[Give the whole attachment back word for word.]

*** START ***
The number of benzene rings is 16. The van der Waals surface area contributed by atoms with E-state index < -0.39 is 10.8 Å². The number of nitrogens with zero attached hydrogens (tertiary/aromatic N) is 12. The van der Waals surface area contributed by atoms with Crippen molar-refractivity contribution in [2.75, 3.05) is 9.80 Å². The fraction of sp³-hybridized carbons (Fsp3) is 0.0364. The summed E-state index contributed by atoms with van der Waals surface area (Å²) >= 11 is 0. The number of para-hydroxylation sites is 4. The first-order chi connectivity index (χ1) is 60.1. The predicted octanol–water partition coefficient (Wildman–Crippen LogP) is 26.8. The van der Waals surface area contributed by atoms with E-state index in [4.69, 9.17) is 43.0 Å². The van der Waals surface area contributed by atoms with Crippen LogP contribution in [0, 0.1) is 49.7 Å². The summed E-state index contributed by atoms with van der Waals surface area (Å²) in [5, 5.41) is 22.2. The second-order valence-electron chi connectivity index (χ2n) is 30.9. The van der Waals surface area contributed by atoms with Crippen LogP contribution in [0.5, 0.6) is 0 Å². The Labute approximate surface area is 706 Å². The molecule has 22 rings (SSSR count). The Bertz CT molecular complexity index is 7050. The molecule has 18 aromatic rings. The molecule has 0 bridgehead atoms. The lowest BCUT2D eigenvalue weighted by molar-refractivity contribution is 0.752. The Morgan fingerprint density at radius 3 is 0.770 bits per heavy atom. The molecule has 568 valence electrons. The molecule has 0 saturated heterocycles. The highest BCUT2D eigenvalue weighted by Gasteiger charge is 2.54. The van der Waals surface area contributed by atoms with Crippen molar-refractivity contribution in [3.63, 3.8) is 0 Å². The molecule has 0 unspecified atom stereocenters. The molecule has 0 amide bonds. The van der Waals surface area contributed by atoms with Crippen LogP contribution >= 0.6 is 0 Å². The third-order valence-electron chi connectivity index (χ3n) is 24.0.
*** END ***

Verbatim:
The number of benzene rings is 16. The van der Waals surface area contributed by atoms with E-state index < -0.39 is 10.8 Å². The number of nitrogens with zero attached hydrogens (tertiary/aromatic N) is 12. The van der Waals surface area contributed by atoms with Crippen molar-refractivity contribution in [2.75, 3.05) is 9.80 Å². The fraction of sp³-hybridized carbons (Fsp3) is 0.0364. The summed E-state index contributed by atoms with van der Waals surface area (Å²) >= 11 is 0. The number of para-hydroxylation sites is 4. The first-order chi connectivity index (χ1) is 60.1. The predicted octanol–water partition coefficient (Wildman–Crippen LogP) is 26.8. The van der Waals surface area contributed by atoms with E-state index in [4.69, 9.17) is 43.0 Å². The van der Waals surface area contributed by atoms with Crippen LogP contribution in [0, 0.1) is 49.7 Å². The summed E-state index contributed by atoms with van der Waals surface area (Å²) in [5, 5.41) is 22.2. The second-order valence-electron chi connectivity index (χ2n) is 30.9. The van der Waals surface area contributed by atoms with Crippen LogP contribution in [0.5, 0.6) is 0 Å². The Labute approximate surface area is 706 Å². The molecule has 22 rings (SSSR count). The Bertz CT molecular complexity index is 7050. The molecule has 18 aromatic rings. The molecule has 0 bridgehead atoms. The lowest BCUT2D eigenvalue weighted by molar-refractivity contribution is 0.752. The Morgan fingerprint density at radius 3 is 0.770 bits per heavy atom. The molecule has 568 valence electrons. The molecule has 0 saturated heterocycles. The highest BCUT2D eigenvalue weighted by Gasteiger charge is 2.54. The van der Waals surface area contributed by atoms with Crippen molar-refractivity contribution in [3.63, 3.8) is 0 Å². The molecule has 0 unspecified atom stereocenters. The molecule has 0 amide bonds. The van der Waals surface area contributed by atoms with Crippen LogP contribution >= 0.6 is 0 Å². The third-order valence-electron chi connectivity index (χ3n) is 24.0.